Invasive Species Compendium

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myxomatosis

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myxomatosis

Summary

  • Last modified
  • 21 November 2019
  • Datasheet Type(s)
  • Animal Disease
  • Preferred Scientific Name
  • myxomatosis
  • Overview
  • Myxomatosis is an infectious, virulent viral disease affecting the European rabbit (Oryctolagus cuniculus) caused by Myxoma virus (MYXV). It was described for the first time in 1896 in Uruguay by Giuseppe Sanarelli, following the emergenc...

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    Compendia
    CAB International
    Wallingford
    Oxfordshire
    OX10 8DE
    UK
    compend@cabi.org
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Pictures

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PictureTitleCaptionCopyright
Symptoms of myxomatosis in an adult rabbit (Oryctolagus cuniculus). Oxfordshire, September 2004.
TitleSymptoms
CaptionSymptoms of myxomatosis in an adult rabbit (Oryctolagus cuniculus). Oxfordshire, September 2004.
Copyright©Michael J. Amphlett
Symptoms of myxomatosis in an adult rabbit (Oryctolagus cuniculus). Oxfordshire, September 2004.
SymptomsSymptoms of myxomatosis in an adult rabbit (Oryctolagus cuniculus). Oxfordshire, September 2004.©Michael J. Amphlett
Adult rabbit with myxomatosis. Oxfordshire, September 2004.
TitleSymptoms
CaptionAdult rabbit with myxomatosis. Oxfordshire, September 2004.
Copyright©Michael J. Amphlett
Adult rabbit with myxomatosis. Oxfordshire, September 2004.
SymptomsAdult rabbit with myxomatosis. Oxfordshire, September 2004.©Michael J. Amphlett
Adult rabbit with myxomatosis. Oxfordshire, September 2004.
TitleSymptoms
CaptionAdult rabbit with myxomatosis. Oxfordshire, September 2004.
Copyright©Michael J. Amphlett
Adult rabbit with myxomatosis. Oxfordshire, September 2004.
SymptomsAdult rabbit with myxomatosis. Oxfordshire, September 2004.©Michael J. Amphlett

Identity

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Preferred Scientific Name

  • myxomatosis

Overview

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Myxomatosis is an infectious, virulent viral disease affecting the European rabbit (Oryctolagus cuniculus) caused by Myxoma virus (MYXV). It was described for the first time in 1896 in Uruguay by Giuseppe Sanarelli, following the emergence of a deadly new disease affecting laboratory rabbits (Fenner and Ratcliffe, 1965). In its natural rabbit hosts, Sylvilagus brasiliensis in South America (South American strains) and S. bachmani (Californian strains) in California, USA, MYXV causes only mild disease. However, in European rabbits it causes serious disease that can result in 100% mortality (Fenner, 1994). MYXV was deliberately introduced to control rabbit populations in Australia in 1950, then in France (illegally) in 1952, from where it spread across the whole of Europe, including Great Britain. MYXV now has a worldwide distribution, is endemic in wild European rabbit populations, and can spill over into farmed, laboratory, and pet rabbits (Fenner and Fantini, 1999). On rabbit farms, the development of vaccines has generally brought the disease under control, although vaccine failures sometimes occur (Dalton et al., 2015). However, myxomatosis remains one of the leading causes of death in wild rabbits, with declining populations recorded in Europe over the past 30 years (Bertagnoi and Marchandeau, 2015).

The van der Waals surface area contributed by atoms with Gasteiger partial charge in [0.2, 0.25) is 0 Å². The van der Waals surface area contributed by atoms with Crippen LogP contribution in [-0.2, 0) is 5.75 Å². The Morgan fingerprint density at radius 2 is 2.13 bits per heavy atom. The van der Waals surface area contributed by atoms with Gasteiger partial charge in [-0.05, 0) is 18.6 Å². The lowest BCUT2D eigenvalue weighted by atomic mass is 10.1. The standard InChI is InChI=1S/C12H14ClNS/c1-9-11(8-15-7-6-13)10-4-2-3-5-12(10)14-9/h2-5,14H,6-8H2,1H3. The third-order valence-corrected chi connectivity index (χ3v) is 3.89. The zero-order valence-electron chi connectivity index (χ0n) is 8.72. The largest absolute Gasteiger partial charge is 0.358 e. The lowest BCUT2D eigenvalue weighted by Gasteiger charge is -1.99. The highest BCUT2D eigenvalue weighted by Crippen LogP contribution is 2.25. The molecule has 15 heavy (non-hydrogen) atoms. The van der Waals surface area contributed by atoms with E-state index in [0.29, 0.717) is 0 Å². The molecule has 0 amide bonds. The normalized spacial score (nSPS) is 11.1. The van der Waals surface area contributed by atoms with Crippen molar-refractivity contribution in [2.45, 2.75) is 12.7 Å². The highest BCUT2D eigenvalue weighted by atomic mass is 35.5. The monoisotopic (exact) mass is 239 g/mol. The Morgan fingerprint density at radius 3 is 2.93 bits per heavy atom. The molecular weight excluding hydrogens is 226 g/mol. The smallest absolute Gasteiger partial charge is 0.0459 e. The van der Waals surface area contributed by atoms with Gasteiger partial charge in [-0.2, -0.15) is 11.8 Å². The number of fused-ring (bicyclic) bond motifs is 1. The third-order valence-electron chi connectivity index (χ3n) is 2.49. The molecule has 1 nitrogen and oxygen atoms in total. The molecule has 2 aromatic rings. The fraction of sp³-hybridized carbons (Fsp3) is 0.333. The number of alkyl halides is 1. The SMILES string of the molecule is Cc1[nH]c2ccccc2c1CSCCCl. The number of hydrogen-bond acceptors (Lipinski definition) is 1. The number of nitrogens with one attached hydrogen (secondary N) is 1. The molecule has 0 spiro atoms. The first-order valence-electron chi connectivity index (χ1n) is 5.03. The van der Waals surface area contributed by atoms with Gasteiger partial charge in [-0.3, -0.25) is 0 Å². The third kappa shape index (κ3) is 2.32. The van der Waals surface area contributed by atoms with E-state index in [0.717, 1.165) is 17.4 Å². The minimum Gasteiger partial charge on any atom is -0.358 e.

Myxomatosis is on the list of diseases notifiable to the World Organisation for Animal Health (OIE). The distribution section contains data from OIE's WAHID database on disease occurrence. For more information, see the website: http://www.oie.int.

Host Animals

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Hosts/Species Affected